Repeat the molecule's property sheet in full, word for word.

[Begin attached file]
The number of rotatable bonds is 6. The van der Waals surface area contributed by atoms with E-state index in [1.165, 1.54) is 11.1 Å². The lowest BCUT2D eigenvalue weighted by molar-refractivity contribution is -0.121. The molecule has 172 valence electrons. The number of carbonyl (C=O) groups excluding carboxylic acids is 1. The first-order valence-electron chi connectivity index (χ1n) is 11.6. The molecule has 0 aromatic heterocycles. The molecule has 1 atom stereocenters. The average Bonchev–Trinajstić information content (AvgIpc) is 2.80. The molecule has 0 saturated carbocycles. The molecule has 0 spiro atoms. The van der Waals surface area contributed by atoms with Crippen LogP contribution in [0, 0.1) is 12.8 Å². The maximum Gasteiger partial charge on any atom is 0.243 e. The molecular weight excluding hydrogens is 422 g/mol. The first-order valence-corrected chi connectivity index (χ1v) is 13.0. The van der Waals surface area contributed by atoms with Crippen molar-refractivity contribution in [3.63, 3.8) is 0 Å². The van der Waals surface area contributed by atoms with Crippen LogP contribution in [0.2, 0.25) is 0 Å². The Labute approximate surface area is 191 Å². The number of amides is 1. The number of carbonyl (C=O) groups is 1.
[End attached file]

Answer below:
The number of rotatable bonds is 6. The van der Waals surface area contributed by atoms with E-state index in [1.165, 1.54) is 11.1 Å². The lowest BCUT2D eigenvalue weighted by molar-refractivity contribution is -0.121. The molecule has 172 valence electrons. The number of carbonyl (C=O) groups excluding carboxylic acids is 1. The first-order valence-electron chi connectivity index (χ1n) is 11.6. The molecule has 0 aromatic heterocycles. The molecule has 1 atom stereocenters. The average Bonchev–Trinajstić information content (AvgIpc) is 2.80. The molecule has 0 saturated carbocycles. The molecule has 0 spiro atoms. The van der Waals surface area contributed by atoms with Crippen LogP contribution in [0, 0.1) is 12.8 Å². The maximum Gasteiger partial charge on any atom is 0.243 e. The molecular weight excluding hydrogens is 422 g/mol. The first-order valence-corrected chi connectivity index (χ1v) is 13.0. The van der Waals surface area contributed by atoms with Crippen molar-refractivity contribution in [3.63, 3.8) is 0 Å². The van der Waals surface area contributed by atoms with Crippen LogP contribution in [0.2, 0.25) is 0 Å². The Labute approximate surface area is 191 Å². The number of amides is 1. The number of carbonyl (C=O) groups is 1.